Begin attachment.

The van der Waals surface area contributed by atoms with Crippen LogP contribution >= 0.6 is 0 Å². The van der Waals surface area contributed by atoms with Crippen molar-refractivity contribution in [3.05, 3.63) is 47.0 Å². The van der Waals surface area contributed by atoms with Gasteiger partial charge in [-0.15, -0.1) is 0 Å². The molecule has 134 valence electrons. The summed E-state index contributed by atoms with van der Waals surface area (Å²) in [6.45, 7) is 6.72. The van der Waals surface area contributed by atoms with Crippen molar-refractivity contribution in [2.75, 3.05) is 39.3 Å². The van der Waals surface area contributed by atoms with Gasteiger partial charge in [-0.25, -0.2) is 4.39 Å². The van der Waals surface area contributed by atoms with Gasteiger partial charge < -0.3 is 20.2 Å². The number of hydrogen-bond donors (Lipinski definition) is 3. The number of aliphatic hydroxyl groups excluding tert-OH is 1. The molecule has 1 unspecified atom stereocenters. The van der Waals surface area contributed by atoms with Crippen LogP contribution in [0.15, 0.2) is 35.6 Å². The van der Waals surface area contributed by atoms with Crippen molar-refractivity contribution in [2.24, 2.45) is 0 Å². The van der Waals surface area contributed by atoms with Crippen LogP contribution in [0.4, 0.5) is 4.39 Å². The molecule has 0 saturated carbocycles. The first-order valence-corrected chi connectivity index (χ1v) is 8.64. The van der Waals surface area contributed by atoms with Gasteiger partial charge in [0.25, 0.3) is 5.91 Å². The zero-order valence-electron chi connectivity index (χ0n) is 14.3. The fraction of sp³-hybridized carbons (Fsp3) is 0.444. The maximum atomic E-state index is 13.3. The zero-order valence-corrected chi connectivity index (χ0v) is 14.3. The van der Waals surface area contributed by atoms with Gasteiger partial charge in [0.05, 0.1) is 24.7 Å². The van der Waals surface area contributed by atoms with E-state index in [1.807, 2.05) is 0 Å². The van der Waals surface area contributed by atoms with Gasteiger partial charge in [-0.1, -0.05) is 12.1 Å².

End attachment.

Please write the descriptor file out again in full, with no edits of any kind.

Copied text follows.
The van der Waals surface area contributed by atoms with Crippen LogP contribution >= 0.6 is 0 Å². The van der Waals surface area contributed by atoms with Crippen molar-refractivity contribution in [3.05, 3.63) is 47.0 Å². The van der Waals surface area contributed by atoms with Gasteiger partial charge in [-0.15, -0.1) is 0 Å². The molecule has 134 valence electrons. The summed E-state index contributed by atoms with van der Waals surface area (Å²) in [6.45, 7) is 6.72. The van der Waals surface area contributed by atoms with Crippen molar-refractivity contribution in [2.75, 3.05) is 39.3 Å². The van der Waals surface area contributed by atoms with Gasteiger partial charge in [-0.25, -0.2) is 4.39 Å². The van der Waals surface area contributed by atoms with Gasteiger partial charge < -0.3 is 20.2 Å². The number of hydrogen-bond donors (Lipinski definition) is 3. The number of aliphatic hydroxyl groups excluding tert-OH is 1. The molecule has 1 unspecified atom stereocenters. The van der Waals surface area contributed by atoms with Crippen LogP contribution in [0.15, 0.2) is 35.6 Å². The van der Waals surface area contributed by atoms with Crippen molar-refractivity contribution in [2.24, 2.45) is 0 Å². The van der Waals surface area contributed by atoms with Crippen LogP contribution in [0.4, 0.5) is 4.39 Å². The molecule has 0 saturated carbocycles. The first-order valence-corrected chi connectivity index (χ1v) is 8.64. The van der Waals surface area contributed by atoms with Gasteiger partial charge in [0.25, 0.3) is 5.91 Å². The zero-order valence-electron chi connectivity index (χ0n) is 14.3. The fraction of sp³-hybridized carbons (Fsp3) is 0.444. The maximum atomic E-state index is 13.3. The zero-order valence-corrected chi connectivity index (χ0v) is 14.3. The van der Waals surface area contributed by atoms with Gasteiger partial charge in [0.05, 0.1) is 24.7 Å². The van der Waals surface area contributed by atoms with E-state index in [1.807, 2.05) is 0 Å². The van der Waals surface area contributed by atoms with Gasteiger partial charge in [-0.1, -0.05) is 12.1 Å².